On this day: Greville Wynne found guilty of spying

British businessman Greville Wynne, centre, was found guilty in Moscow of spying. Picture: Getty
British businessman Greville Wynne, centre, was found guilty in Moscow of spying. Picture: Getty
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EVENTS, birthdays and anniversaries on April 17.

National day of Syria

1421: More than 100,000 people drowned when the sea broke through dykes at Dort, in the Netherlands.

1491: Ferdinand and Isabella of Spain signed a contract with Christopher Columbus concerning his proposed voyage of discovery.

1521: Martin Luther, critical of Roman Catholic Church, appeared before Diet of Worms and was cross-examined by papal nuncio, Cardinal Alexander.

1847: The Educational Institute of Scotland was founded “to promote sound learning and advance the interests of education in Scotland”.

1860: The first world title fight took place near Farnborough when Tom Sayers took on the American John Heenan at a time when boxing was still regarded as a breach of the peace. It lasted 37 rounds and both men were seriously hurt. The match was declared a draw.

1888: The first formal meeting of the English Football League took place in the Royal Hotel, Manchester.

1937: A British attendance record at a football match was set when 149,547 watched Scotland play England at Hampden Park, Glasgow.

1953: How Much Is That Doggie In The Window?, sung by Lita Roza, reached number one in the charts.

1956: A £1 Premium Bond was introduced by Harold Macmillan, as chancellor of the Exchequer.

1957: Archbishop Makarios arrived back in Athens after an 13-month exile in the Seychelles.

1961: An attempt by Cuban rebels and American forces to invade Cuba at the Bay of Pigs and overthrow the Castro Communist regime, was repulsed.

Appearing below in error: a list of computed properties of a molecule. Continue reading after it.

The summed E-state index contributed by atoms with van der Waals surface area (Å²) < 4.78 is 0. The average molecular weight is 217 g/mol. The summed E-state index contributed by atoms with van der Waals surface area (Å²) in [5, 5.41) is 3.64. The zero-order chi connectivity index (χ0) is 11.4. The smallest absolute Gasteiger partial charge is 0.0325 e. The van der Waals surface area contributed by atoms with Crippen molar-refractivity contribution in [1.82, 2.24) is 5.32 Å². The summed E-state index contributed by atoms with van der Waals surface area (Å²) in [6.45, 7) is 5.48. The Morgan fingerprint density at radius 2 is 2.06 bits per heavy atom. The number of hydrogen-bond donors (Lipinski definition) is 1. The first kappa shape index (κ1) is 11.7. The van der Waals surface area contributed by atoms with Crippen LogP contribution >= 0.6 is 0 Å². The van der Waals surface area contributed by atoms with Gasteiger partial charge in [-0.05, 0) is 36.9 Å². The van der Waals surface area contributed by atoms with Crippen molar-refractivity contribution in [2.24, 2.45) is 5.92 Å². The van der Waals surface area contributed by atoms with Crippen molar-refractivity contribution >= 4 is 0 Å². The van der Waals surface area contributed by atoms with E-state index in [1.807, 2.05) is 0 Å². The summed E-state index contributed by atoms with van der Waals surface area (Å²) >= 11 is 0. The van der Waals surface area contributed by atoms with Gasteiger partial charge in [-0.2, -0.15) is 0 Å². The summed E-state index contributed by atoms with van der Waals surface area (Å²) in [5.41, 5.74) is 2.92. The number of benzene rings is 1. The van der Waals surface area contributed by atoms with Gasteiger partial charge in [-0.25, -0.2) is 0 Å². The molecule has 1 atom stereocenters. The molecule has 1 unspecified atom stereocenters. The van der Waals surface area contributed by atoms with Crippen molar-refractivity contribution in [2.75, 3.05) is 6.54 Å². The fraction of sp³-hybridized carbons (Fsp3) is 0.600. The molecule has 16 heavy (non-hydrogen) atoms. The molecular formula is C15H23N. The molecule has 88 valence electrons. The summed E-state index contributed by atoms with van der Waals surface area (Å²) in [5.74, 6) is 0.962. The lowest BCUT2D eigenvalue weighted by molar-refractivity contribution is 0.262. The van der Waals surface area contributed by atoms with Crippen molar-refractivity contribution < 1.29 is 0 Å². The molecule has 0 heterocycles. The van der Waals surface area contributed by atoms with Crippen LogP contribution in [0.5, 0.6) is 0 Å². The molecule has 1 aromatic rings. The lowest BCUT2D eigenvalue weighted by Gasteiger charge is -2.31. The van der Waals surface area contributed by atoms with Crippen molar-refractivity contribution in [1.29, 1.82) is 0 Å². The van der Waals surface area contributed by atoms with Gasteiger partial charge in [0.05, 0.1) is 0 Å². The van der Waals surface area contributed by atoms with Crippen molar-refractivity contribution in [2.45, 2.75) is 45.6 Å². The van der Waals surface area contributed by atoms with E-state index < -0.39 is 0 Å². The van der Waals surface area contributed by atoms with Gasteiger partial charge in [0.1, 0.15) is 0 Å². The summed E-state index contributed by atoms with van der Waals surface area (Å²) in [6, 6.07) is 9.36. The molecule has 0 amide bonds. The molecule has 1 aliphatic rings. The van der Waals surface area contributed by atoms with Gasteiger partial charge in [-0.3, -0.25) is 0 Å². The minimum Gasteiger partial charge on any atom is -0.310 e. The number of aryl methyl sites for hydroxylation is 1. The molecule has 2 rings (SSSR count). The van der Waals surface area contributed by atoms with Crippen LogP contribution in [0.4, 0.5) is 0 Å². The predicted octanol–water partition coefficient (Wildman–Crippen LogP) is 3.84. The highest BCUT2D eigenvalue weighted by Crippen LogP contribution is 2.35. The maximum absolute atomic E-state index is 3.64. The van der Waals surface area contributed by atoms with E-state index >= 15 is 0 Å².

1963: Greville Wynne, a British businessman, was found guilty in Moscow of spying. He was sentenced to three years in prison and five years in a labour camp.

1969: Everyone in Britain over the age of 18 was allowed to vote, 21 having been the minimum age since 1928.

1969: Bernadette Devlin became the youngest woman MP when elected for Mid Ulster, six days short of her 22nd birthday.

1975: Communists took over rule of Cambodia’s capital, Phnom Penh, as Cambodian War drew to end.

1980: Rhodesia became the independent nation of Zimbabwe.

1984: WPC Yvonne Fletcher was shot dead by terrorists outside the Libyan Embassy in London.

1988: Population control group said Earth faced environmental catastrophe unless developing nations stemmed rapid overpopulation.

1989: Nigel Lawson, the chancellor, rejected proposals for economic and monetary union within the European Community.

1991: Graeme Souness quit as manager of Rangers FC to return to Liverpool FC as manager.

1995: More than 300 passengers were rescued from a French catamaran ferry which hit a rock and began sinking off Jersey.

1996: The Duke and Duchess of York were granted a decree nisi, ending their ten-year marriage.

2009: Research revealed that being even moderately obese could cut as much as four years off a person’s life.

2014: Scotland’s biggest works of art, the Kelpies, near Falkirk – the creations of Glasgow artist Andy Scott – was launched with a spectacular special effects display including 100 different lames shooting into the air. It was the start of the first festival in Scotland dedicated to the legacy of pioneering conservationist John Muir, who died 100 years earlier.

BIRTHDAYS

Jennifer Garner, actress, 43; Victoria Beckham, singer and designer Spice Girl, 41; Chris Barber, jazz musician, 85; John Barrett MBE, tennis commentator, 84; Sean Bean, actor, 56; Damian Cronin, rugby player, 52; Clare Francis MBE, yachtswoman and novelist, 69; Bella Freud, fashion designer, 54; Nick Hornby, writer, 58; Olivia Hussey, actress, 64; Henry Kelly, game-show host, 69; James Last, bandleader, 86; Muttiah Muralitharan, cricketer, 43; Ricardo Patrese, racing driver, 61; Pete Shelley, singer/guitarist (Buzzcocks), 60; Jo-Wilfried Tsonga, tennis player, 30.

ANNIVERSARIES

Births: 1586 John Ford, dramatist; 1622 Henry Vaughan, poet; 1802 James Thom, Lochlee-born sculptor; 1882 Artur Schnabel, pianist; 1880 Sir Leonard Woolley, archaeologist; 1894 Nikita Khrushchev, Soviet leader; 1897 Thornton Wilder, novelist and playwright; 1929 Professor John Erickson, director of Defence Studies, Edinburgh University 1988-96.

Deaths: 1790 Benjamin Franklin, scientist and statesman who helped draft US Declaration of Independence; 1960 Eddie Cochran, rock’n’roll singer; 1984 General Mark Clark, commander of the United States 5th Army in Italy; 1998 Lady (Linda) McCartney, photographer, businesswoman, musician (wife of Beatle Paul); 2014 Gabriel García Márquez, novelist, 87.